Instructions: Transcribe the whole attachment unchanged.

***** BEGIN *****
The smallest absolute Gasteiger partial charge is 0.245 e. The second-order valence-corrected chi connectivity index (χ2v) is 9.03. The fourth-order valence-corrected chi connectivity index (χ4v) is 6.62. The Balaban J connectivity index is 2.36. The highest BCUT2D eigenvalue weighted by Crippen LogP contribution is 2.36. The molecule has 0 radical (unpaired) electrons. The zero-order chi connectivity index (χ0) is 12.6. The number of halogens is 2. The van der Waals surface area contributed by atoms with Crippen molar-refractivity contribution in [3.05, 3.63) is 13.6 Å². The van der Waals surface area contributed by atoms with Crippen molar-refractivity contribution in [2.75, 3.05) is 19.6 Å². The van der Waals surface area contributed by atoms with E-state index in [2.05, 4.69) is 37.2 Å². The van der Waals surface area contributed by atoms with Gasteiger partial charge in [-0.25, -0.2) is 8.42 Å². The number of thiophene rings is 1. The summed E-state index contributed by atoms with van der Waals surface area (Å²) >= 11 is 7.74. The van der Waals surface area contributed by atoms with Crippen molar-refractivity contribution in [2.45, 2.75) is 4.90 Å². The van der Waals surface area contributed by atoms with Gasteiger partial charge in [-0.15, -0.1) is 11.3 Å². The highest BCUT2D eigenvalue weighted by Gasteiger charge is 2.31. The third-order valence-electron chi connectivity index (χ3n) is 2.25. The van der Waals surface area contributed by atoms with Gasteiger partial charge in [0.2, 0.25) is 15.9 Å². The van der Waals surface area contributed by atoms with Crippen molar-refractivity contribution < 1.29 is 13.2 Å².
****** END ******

The smallest absolute Gasteiger partial charge is 0.245 e. The second-order valence-corrected chi connectivity index (χ2v) is 9.03. The fourth-order valence-corrected chi connectivity index (χ4v) is 6.62. The Balaban J connectivity index is 2.36. The highest BCUT2D eigenvalue weighted by Crippen LogP contribution is 2.36. The molecule has 0 radical (unpaired) electrons. The zero-order chi connectivity index (χ0) is 12.6. The number of halogens is 2. The van der Waals surface area contributed by atoms with Crippen molar-refractivity contribution in [3.05, 3.63) is 13.6 Å². The van der Waals surface area contributed by atoms with Crippen molar-refractivity contribution in [2.75, 3.05) is 19.6 Å². The van der Waals surface area contributed by atoms with E-state index in [2.05, 4.69) is 37.2 Å². The van der Waals surface area contributed by atoms with Gasteiger partial charge in [-0.25, -0.2) is 8.42 Å². The number of thiophene rings is 1. The summed E-state index contributed by atoms with van der Waals surface area (Å²) >= 11 is 7.74. The van der Waals surface area contributed by atoms with Crippen molar-refractivity contribution in [2.45, 2.75) is 4.90 Å². The van der Waals surface area contributed by atoms with Gasteiger partial charge in [-0.15, -0.1) is 11.3 Å². The highest BCUT2D eigenvalue weighted by Gasteiger charge is 2.31. The third-order valence-electron chi connectivity index (χ3n) is 2.25. The van der Waals surface area contributed by atoms with Gasteiger partial charge in [0.2, 0.25) is 15.9 Å². The van der Waals surface area contributed by atoms with Crippen molar-refractivity contribution < 1.29 is 13.2 Å².